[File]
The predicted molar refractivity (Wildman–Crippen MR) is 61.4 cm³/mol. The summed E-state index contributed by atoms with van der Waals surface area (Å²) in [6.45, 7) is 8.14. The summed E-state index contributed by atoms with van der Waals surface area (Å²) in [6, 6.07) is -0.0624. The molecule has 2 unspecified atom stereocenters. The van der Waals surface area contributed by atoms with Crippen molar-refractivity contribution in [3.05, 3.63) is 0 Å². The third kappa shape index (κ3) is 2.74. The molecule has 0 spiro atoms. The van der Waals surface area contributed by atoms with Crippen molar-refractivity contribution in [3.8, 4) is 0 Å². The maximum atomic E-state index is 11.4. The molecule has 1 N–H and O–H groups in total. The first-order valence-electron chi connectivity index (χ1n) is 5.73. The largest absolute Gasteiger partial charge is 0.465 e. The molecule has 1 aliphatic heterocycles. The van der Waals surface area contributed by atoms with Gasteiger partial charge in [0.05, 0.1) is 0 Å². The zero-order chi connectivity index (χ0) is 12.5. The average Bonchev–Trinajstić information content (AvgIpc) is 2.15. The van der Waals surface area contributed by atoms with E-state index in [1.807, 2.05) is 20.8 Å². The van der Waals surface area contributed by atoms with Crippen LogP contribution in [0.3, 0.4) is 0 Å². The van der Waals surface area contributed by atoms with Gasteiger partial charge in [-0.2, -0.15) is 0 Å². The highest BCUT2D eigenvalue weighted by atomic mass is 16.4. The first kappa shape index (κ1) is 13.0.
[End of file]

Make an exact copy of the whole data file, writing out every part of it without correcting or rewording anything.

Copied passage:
The predicted molar refractivity (Wildman–Crippen MR) is 61.4 cm³/mol. The summed E-state index contributed by atoms with van der Waals surface area (Å²) in [6.45, 7) is 8.14. The summed E-state index contributed by atoms with van der Waals surface area (Å²) in [6, 6.07) is -0.0624. The molecule has 2 unspecified atom stereocenters. The van der Waals surface area contributed by atoms with Crippen molar-refractivity contribution in [3.05, 3.63) is 0 Å². The third kappa shape index (κ3) is 2.74. The molecule has 0 spiro atoms. The van der Waals surface area contributed by atoms with Crippen molar-refractivity contribution in [3.8, 4) is 0 Å². The maximum atomic E-state index is 11.4. The molecule has 1 N–H and O–H groups in total. The first-order valence-electron chi connectivity index (χ1n) is 5.73. The largest absolute Gasteiger partial charge is 0.465 e. The molecule has 1 aliphatic heterocycles. The van der Waals surface area contributed by atoms with Gasteiger partial charge in [0.05, 0.1) is 0 Å². The zero-order chi connectivity index (χ0) is 12.5. The average Bonchev–Trinajstić information content (AvgIpc) is 2.15. The van der Waals surface area contributed by atoms with E-state index in [1.807, 2.05) is 20.8 Å². The van der Waals surface area contributed by atoms with Crippen LogP contribution in [0.3, 0.4) is 0 Å². The van der Waals surface area contributed by atoms with Gasteiger partial charge in [-0.2, -0.15) is 0 Å². The highest BCUT2D eigenvalue weighted by atomic mass is 16.4. The first kappa shape index (κ1) is 13.0.